Yet, when he inquired about this matter with both the Russian and American administrations, neither one would confirm nor deny whether or not the tale was accurate.
Then a competing idea emerged, which held that the United States government had covertly propagated tales of red mercury as a means of luring terrorists into a trap. But once again, there was no concrete evidence nor formal confirmation of this.
Not quite guilty of all charges
Yet, since then, the rumors have surfaced in other situations involving acts of terrorism. In 2015, the New York Times claimed that members of the so-called Islamic State group had been arrested in Turkey for attempting to buy red mercury. The New York Times attributed the arrests to the Islamic State.
And the same thing is said to have happened in Britain in 2004, when three men were detained and charged with terrorism offenses after reportedly trying to purchase the chemical.
At their trial, the jury heard testimony from an undercover reporter named Mazher Mahmood, also known as the “false sheik” of the News of the World. He claimed to be selling nearly a kilogram of red mercury.
The Crown’s view is that whether red mercury does or does not exist is irrelevant, the prosecutor, Mark Ellison, told the jurors. “The Crown’s position is that red mercury is irrelevant,” he said.
According to the prosecution, the three men were hunting for components to make a “dirty bomb” that might have caused widespread destruction in London.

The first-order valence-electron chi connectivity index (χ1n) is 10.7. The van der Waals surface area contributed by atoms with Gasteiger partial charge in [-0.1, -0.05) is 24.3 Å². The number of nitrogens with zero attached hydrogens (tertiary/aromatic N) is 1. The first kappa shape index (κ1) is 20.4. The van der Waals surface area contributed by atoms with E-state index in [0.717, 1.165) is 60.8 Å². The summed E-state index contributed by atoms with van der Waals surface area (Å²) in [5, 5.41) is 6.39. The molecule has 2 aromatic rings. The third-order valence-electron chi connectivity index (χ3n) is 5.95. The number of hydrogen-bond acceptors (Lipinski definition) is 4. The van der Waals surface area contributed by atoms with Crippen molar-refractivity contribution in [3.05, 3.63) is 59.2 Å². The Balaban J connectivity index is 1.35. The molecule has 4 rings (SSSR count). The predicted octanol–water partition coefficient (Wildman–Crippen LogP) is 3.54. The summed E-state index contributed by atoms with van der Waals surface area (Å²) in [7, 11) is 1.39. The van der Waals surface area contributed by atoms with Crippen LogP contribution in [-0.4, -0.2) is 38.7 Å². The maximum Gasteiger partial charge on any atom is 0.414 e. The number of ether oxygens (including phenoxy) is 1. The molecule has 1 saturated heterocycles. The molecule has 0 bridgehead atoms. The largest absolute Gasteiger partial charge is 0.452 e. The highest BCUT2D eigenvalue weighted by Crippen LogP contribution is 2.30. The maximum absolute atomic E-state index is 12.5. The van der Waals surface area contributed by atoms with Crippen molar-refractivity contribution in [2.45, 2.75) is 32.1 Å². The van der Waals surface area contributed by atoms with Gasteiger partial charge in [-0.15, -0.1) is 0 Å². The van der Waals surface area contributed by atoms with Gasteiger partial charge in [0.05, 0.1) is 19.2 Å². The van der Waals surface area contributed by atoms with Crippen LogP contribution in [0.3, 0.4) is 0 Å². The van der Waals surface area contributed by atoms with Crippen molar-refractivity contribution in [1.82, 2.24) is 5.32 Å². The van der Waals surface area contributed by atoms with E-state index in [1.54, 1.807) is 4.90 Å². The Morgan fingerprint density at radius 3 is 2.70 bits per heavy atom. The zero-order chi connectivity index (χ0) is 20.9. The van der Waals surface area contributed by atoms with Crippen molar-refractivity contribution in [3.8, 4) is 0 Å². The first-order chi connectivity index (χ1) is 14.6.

However, one of the accused stated that he was interested in the Red liquid mercury 20/20 258 N9 for sale because he wanted to wash the money that was stained. The three were found not guilty of all charges and acquitted.
Notwithstanding high-profile incidents and debunkings, the numerous myths surrounding red mercury have steadfastly refused to be subjected to the reality of the situation. And now, thanks to films on youtube and advertisements on the internet, the scam has been passed on to a new generation.
Youtube informed us that the weird videos with red globules do not necessarily violate its regulations; nonetheless, the website would examine on a case-by-case basis whether or not such movies were fit for its advertising program.
Both Facebook and Twitter have stated that they take a hard position against fraudulent conduct, and as a result, the red mercury advertisements that we brought to their attention have been removed.
The genuine RED mercury
Ultimately, there is a type of ore that is red in color and contains mercury that does in fact exist. To give it its actual name, mercury sulfide is a relatively unremarkable chemical.
It is also known as cinnabar, and despite the fact that it is quite helpful for decorating ceramics, it is completely ineffective in treating any condition and may even be hazardous.
Mercury poses a threat to human health, not because of its tremendous explosive potential, but rather because it is mercury in its most basic form.
If, despite everything, you are still considering going online to buy red mercury in the hopes of finding a cure for whatever ails you, then perhaps we can persuade you to also get some magic beans.